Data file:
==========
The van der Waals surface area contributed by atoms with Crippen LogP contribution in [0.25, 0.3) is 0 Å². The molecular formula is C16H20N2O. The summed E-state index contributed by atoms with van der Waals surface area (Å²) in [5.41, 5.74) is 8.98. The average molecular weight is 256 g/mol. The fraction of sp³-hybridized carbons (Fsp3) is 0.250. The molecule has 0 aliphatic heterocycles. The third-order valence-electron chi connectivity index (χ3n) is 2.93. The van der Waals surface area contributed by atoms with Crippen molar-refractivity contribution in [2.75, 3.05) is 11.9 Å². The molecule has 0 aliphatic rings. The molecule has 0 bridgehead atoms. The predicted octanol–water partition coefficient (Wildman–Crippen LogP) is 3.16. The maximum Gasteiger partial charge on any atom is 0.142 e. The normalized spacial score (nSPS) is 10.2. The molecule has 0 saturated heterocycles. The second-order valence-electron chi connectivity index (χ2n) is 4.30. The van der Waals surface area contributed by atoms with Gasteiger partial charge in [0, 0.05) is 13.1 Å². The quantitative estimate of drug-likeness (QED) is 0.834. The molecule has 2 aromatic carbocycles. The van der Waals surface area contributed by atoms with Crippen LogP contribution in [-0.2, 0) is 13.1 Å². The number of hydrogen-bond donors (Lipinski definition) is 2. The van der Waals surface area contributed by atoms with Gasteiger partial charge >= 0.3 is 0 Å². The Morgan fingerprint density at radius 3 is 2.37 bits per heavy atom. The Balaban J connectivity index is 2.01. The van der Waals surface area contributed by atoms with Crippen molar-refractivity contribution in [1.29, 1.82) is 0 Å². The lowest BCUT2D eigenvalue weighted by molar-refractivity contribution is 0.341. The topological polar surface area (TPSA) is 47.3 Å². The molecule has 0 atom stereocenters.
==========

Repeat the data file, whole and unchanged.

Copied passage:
The van der Waals surface area contributed by atoms with Crippen LogP contribution in [0.25, 0.3) is 0 Å². The molecular formula is C16H20N2O. The summed E-state index contributed by atoms with van der Waals surface area (Å²) in [5.41, 5.74) is 8.98. The average molecular weight is 256 g/mol. The fraction of sp³-hybridized carbons (Fsp3) is 0.250. The molecule has 0 aliphatic heterocycles. The third-order valence-electron chi connectivity index (χ3n) is 2.93. The van der Waals surface area contributed by atoms with Crippen molar-refractivity contribution in [2.75, 3.05) is 11.9 Å². The molecule has 0 aliphatic rings. The molecule has 0 bridgehead atoms. The predicted octanol–water partition coefficient (Wildman–Crippen LogP) is 3.16. The maximum Gasteiger partial charge on any atom is 0.142 e. The normalized spacial score (nSPS) is 10.2. The molecule has 0 saturated heterocycles. The second-order valence-electron chi connectivity index (χ2n) is 4.30. The van der Waals surface area contributed by atoms with Gasteiger partial charge in [0, 0.05) is 13.1 Å². The quantitative estimate of drug-likeness (QED) is 0.834. The molecule has 2 aromatic carbocycles. The van der Waals surface area contributed by atoms with Crippen LogP contribution in [-0.2, 0) is 13.1 Å². The number of hydrogen-bond donors (Lipinski definition) is 2. The van der Waals surface area contributed by atoms with Gasteiger partial charge >= 0.3 is 0 Å². The Morgan fingerprint density at radius 3 is 2.37 bits per heavy atom. The Balaban J connectivity index is 2.01. The van der Waals surface area contributed by atoms with Crippen molar-refractivity contribution in [1.29, 1.82) is 0 Å². The lowest BCUT2D eigenvalue weighted by molar-refractivity contribution is 0.341. The topological polar surface area (TPSA) is 47.3 Å². The molecule has 0 atom stereocenters.